How do I protect myself from getting mpox?
- Avoid close, skin-to-skin contact with people who have a rash that looks like a monkeypox rash including sexual contact
- Do not touch the rash or scabs of a person with mpox.
- Do not kiss, hug, cuddle or have sex with someone with mpox.
- Avoid contact with objects and materials that a person with monkeypox has used, including but not limited to eating utensils or cups, bedding, towels, or clothing.
- Wash your hands often with soap and water or use an alcohol-based hand sanitizer, especially before eating or touching your face and after you use the bathroom.
How is mpox diagnosed?
- To diagnose mpox, your healthcare provider takes a tissue sample from an open sore (lesion), and sends it to a lab for polymerase chain reaction (PCR) testing (genetic fingerprinting). Your healthcare provider will notify you of your test results.
What should I do if I am diagnosed with mpox?
CDC recommends that people with mpox remain isolated at home or at another location for the duration of illness which means:
- While symptomatic with a fever or any respiratory symptoms, including sore throat, nasal congestion, or cough, remain isolated in the home and away from others unless it is necessary to see a healthcare provider or for an emergency.
- While a rash persists but in the absence of a fever or respiratory symptoms
- Cover all parts of the rash with clothing, gloves, and/or bandages.
- Wear a well-fitting mask to prevent the wearer from spreading oral and respiratory secretions when interacting with others until the rash and all other symptoms have resolved.
- Masks should fit closely on the face without any gaps along the edges or around the nose and be comfortable when worn properly over the nose and mouth.
- Until all signs and symptoms of monkeypox illness have fully resolved:
- Do not share items that have been worn or handled with other people or animals. Launder or disinfect items that have been worn or handled and surfaces that have been touched by a lesion.
- Avoid close physical contact, including sexual and/or close intimate contact, with other people.
- Avoid sharing utensils or cups. Items should be cleaned and disinfected before use by others.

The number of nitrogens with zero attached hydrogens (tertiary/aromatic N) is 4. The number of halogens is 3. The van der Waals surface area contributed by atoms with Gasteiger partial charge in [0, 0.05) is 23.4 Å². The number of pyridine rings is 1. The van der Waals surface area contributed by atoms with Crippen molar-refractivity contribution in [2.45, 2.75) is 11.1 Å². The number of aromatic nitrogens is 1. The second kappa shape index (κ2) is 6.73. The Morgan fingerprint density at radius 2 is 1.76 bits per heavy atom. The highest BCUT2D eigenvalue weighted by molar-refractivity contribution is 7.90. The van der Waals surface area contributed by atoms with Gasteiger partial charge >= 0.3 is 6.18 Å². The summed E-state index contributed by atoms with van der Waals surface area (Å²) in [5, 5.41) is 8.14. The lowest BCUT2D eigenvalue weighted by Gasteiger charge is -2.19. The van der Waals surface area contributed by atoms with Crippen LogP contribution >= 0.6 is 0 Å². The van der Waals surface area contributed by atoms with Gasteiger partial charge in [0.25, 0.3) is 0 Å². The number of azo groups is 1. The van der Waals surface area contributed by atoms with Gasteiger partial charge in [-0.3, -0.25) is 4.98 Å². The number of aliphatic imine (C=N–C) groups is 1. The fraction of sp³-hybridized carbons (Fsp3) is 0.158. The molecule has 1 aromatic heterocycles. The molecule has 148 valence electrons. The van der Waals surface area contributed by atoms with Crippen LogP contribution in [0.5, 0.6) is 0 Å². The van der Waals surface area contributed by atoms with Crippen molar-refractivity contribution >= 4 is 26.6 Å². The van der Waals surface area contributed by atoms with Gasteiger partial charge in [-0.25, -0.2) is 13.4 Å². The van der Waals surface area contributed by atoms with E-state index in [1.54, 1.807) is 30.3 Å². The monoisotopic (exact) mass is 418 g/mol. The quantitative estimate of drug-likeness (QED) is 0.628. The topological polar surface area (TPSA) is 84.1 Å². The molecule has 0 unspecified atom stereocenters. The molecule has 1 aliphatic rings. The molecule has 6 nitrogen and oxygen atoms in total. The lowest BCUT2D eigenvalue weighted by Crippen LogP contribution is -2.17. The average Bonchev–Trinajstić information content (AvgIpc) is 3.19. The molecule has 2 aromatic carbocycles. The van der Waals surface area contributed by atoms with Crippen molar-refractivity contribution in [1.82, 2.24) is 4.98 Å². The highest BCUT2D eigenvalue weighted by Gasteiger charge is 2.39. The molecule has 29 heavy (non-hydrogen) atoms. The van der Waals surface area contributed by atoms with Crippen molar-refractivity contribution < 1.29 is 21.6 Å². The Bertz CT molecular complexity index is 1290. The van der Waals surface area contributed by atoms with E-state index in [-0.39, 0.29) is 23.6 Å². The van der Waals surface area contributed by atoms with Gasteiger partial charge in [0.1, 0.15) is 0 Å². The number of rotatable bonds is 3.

- Avoid crowds.
- Guidance for those who live in a congregate setting can be found here.
- Wash hands often with soap and water or use an alcohol-based hand sanitizer, especially after direct contact with the rash.
What is the treatment for Mpox?
If you have symptoms of mpox, have had contact with someone who has mpox, or have been diagnosed with mpox you should talk to your healthcare provider about treatment options.
Should I get a Mpox vaccine?
Smallpox and mpox vaccines are effective at protecting people against mpox when given before exposure to mpox. Experts believe that vaccination after a mpox exposure may help prevent the disease or make it less severe.
CDC recommends vaccination for people who have been exposed to mpox and people who may be more likely to get mpox.
If you have additional questions, please contact your primary healthcare provider for concerns specific to your medical care.
Questions & Answers on mpox from Information Session held on 11/3/2022 in partnership between the Gender and Sexuality Center and Boynton Health
Answers provided by Boynton Health
How concerned should I be about mpox?
What should I do if my roommate tests positive for mpox?
You would be eligible for the mpox vaccine and should ideally receive it within 4 days of exposure, and within 14 days of exposure. Follow prevention steps such as avoiding close contact and practice regular hand washing. You will be contacted by the Minnesota Department of Health for next steps.
What are the eligibility requirements for mpox vaccination?
What if I can’t get both doses?
You will likely get some protection even after one dose. However, completing the two dose series spaced 28 days apart is recommended. You will have the highest level of protection 2 weeks after the second vaccine.
Do I have to disclose my sexuality to get vaccinated?
No. You need to meet the eligibility criteria to be vaccinated, but you will not be asked specifically how you qualify, only that you meet eligibility criteria.
Are there any side effects to the vaccine?
The most commonly reported side effects are pain, redness and swelling at the vaccine site. Less than half of people who receive the vaccine also reported headache, fatigue and muscle aches.
If I don’t engage in MSM (men who have sex with men) would you recommend getting the vaccine?
If you meet any of the eligibility criteria, it is recommended to get a mpox vaccine.
If you have more questions, please, call the Boynton Nurse Line at 612-625-7900. Calls are answered seven days a week, 24 hours a day.